Kamoto Copper Company (KCC), a 75%-owned operating subsidiary of Katanga Mining, is set to temporarily halt the sale of cobalt at its Kamoto mine in the Democratic Republic of the Congo (DRC) following the detection of radioactivity in supplies.
Katanga is majority owned by Swiss trader and miner Glencore and accounts for around 25% of the company’s African cobalt production, according to Bloomberg.
The company disclosed that the amount of uranium detected in the cobalt hydroxide produced at the project is higher than levels acceptable for export of the product.
However, the company added that the levels of radioactivity detected in the uranium do not pose health and safety risks.
The suspension of sales has so far impacted 1,472t of finished cobalt, but is not expected to affect the production of cobalt at the Kamoto mine.
In a statement, Katanga Mining said: “The company is currently conducting additional surveys to identify the source of the uranium and exploring various options to mitigate the impact of the sales suspension.”
KCC is planning to construct an Ion Exchange system at a cost of around $25m to remove uranium from cobalt produced at the project.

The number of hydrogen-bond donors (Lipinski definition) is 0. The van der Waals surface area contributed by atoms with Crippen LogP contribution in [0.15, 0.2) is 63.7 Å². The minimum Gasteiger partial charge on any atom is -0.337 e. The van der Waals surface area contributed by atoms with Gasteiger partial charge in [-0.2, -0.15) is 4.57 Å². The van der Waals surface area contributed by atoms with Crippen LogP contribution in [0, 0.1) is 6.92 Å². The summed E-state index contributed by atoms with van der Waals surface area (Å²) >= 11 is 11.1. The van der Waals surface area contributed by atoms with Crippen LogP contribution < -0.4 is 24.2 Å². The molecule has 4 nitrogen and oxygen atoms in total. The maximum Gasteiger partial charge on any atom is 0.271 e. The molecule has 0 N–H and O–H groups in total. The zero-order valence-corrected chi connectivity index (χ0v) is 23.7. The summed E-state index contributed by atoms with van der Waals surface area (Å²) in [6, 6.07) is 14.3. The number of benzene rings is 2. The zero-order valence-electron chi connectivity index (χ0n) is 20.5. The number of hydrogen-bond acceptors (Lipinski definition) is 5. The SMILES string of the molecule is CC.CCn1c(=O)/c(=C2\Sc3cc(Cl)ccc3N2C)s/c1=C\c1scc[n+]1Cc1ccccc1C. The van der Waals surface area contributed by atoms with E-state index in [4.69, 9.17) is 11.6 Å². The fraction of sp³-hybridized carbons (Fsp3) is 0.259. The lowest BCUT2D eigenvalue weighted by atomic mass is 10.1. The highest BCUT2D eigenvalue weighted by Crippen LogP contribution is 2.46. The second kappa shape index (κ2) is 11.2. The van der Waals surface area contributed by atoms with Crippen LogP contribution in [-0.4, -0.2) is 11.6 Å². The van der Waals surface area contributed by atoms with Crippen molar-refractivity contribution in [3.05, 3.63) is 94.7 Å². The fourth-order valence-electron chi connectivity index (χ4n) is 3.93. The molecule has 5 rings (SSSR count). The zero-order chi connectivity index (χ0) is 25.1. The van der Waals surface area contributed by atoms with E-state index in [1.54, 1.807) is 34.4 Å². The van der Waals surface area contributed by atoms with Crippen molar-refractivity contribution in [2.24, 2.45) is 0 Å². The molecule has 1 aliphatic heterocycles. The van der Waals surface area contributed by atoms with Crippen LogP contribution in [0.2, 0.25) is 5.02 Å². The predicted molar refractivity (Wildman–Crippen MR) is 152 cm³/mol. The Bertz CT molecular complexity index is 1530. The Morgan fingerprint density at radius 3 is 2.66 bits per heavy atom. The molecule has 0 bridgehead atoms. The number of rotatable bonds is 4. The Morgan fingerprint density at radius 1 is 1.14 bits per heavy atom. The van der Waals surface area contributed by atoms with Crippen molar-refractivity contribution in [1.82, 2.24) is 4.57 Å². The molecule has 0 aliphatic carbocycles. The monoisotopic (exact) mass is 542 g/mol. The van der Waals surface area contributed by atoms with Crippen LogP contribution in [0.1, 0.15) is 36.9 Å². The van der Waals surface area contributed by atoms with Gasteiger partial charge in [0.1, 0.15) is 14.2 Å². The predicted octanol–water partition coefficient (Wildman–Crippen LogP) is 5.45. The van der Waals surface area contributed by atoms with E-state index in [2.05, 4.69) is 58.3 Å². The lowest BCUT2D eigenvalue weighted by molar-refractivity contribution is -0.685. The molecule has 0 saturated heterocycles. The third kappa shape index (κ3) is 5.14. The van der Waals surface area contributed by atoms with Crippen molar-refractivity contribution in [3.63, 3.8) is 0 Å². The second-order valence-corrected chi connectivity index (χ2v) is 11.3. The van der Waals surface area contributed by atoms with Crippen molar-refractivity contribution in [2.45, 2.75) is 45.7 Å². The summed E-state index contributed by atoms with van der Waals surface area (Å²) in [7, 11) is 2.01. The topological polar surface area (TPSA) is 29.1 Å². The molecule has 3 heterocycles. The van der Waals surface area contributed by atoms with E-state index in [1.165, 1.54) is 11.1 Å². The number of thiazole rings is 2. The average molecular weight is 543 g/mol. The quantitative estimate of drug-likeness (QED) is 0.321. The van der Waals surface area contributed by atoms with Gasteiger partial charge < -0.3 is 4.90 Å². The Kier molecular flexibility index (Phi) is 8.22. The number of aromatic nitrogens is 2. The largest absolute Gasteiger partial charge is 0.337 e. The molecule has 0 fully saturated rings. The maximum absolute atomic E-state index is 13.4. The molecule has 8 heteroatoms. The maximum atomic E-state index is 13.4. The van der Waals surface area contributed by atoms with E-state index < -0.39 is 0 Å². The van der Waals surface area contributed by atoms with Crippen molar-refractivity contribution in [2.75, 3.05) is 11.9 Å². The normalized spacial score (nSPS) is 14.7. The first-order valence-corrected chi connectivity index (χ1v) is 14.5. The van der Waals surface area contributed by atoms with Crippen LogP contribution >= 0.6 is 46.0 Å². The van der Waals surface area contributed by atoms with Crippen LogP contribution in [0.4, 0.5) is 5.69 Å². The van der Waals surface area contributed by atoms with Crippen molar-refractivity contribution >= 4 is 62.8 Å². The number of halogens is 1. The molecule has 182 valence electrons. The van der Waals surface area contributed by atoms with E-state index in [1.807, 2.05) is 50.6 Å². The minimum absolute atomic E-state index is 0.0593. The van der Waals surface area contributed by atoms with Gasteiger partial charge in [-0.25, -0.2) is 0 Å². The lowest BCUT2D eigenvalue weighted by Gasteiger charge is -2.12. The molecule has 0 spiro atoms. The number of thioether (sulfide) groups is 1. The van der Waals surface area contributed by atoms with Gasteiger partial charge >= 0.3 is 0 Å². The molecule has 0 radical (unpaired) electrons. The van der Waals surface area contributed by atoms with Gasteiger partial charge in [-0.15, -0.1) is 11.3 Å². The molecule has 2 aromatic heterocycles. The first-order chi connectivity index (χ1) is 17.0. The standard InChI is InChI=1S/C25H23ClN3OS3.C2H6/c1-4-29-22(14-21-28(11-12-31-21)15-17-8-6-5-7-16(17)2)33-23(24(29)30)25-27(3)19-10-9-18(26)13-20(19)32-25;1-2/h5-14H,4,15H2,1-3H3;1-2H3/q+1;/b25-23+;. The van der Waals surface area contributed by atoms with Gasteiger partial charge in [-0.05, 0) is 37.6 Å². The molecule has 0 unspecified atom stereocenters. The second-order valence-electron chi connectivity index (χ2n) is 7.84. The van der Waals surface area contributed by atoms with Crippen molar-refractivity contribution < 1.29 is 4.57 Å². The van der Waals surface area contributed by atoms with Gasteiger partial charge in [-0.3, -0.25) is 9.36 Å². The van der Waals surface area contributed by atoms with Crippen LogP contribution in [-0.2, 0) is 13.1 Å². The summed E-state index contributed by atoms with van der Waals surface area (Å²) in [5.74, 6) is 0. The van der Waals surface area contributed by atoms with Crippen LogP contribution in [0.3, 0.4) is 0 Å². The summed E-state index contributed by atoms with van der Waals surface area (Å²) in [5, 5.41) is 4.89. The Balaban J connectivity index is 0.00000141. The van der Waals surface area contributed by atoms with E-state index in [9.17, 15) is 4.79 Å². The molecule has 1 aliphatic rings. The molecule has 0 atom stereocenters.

Anticipated to be commissioned by the end of the second quarter of next year, the Ion Exchange system will process the extracted cobalt.
Following the commissioning, the company will work towards processing and selling the cobalt stored on site before the end of the fourth quarter of next year.
Katanga also said: “The temporary suspension of cobalt sales during the construction of the Ion Exchange system is expected to negatively impact revenue of Katanga during the fourth quarter of 2018 and the first and second quarters of 2019.”
The mining complex operated by Katanga is engaged in the production of refined copper and cobalt.
The company’s assets include the Kamoto underground mine and KOV open-pit mine, as well as a concentrator and a metallurgical plant.